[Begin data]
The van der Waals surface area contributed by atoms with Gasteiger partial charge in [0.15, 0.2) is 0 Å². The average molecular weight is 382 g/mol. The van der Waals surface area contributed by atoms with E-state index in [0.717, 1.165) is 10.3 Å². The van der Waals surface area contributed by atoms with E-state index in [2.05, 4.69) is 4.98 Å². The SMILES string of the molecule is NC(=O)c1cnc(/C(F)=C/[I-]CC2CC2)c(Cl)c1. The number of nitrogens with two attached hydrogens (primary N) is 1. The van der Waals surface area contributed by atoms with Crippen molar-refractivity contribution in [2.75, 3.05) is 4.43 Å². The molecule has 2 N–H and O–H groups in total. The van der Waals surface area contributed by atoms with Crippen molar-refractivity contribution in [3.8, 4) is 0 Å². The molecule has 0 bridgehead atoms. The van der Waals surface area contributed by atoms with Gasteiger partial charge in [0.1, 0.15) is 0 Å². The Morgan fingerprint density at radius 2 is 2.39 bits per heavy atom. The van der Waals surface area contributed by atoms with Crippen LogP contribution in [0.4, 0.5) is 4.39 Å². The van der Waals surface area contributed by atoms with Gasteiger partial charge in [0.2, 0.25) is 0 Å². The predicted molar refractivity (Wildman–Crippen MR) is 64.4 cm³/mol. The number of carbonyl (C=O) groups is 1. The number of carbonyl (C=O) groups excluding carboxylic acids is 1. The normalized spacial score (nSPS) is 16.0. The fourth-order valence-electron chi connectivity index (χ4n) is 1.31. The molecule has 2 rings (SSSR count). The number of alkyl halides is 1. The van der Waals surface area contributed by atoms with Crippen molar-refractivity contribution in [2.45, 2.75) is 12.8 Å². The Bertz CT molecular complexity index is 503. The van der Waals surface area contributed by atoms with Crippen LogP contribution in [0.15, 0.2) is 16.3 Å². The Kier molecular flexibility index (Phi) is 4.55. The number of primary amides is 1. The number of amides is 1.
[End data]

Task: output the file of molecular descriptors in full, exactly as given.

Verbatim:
The van der Waals surface area contributed by atoms with Gasteiger partial charge in [0.15, 0.2) is 0 Å². The average molecular weight is 382 g/mol. The van der Waals surface area contributed by atoms with E-state index in [0.717, 1.165) is 10.3 Å². The van der Waals surface area contributed by atoms with E-state index in [2.05, 4.69) is 4.98 Å². The SMILES string of the molecule is NC(=O)c1cnc(/C(F)=C/[I-]CC2CC2)c(Cl)c1. The number of nitrogens with two attached hydrogens (primary N) is 1. The van der Waals surface area contributed by atoms with Crippen molar-refractivity contribution in [2.75, 3.05) is 4.43 Å². The molecule has 2 N–H and O–H groups in total. The van der Waals surface area contributed by atoms with Crippen molar-refractivity contribution in [3.8, 4) is 0 Å². The molecule has 0 bridgehead atoms. The van der Waals surface area contributed by atoms with Gasteiger partial charge in [0.1, 0.15) is 0 Å². The Morgan fingerprint density at radius 2 is 2.39 bits per heavy atom. The van der Waals surface area contributed by atoms with Crippen LogP contribution in [0.4, 0.5) is 4.39 Å². The van der Waals surface area contributed by atoms with Gasteiger partial charge in [0.2, 0.25) is 0 Å². The predicted molar refractivity (Wildman–Crippen MR) is 64.4 cm³/mol. The number of carbonyl (C=O) groups is 1. The number of carbonyl (C=O) groups excluding carboxylic acids is 1. The normalized spacial score (nSPS) is 16.0. The fourth-order valence-electron chi connectivity index (χ4n) is 1.31. The molecule has 2 rings (SSSR count). The number of alkyl halides is 1. The van der Waals surface area contributed by atoms with Crippen molar-refractivity contribution in [2.45, 2.75) is 12.8 Å². The Bertz CT molecular complexity index is 503. The van der Waals surface area contributed by atoms with Crippen LogP contribution in [0.15, 0.2) is 16.3 Å². The Kier molecular flexibility index (Phi) is 4.55. The number of primary amides is 1. The number of amides is 1.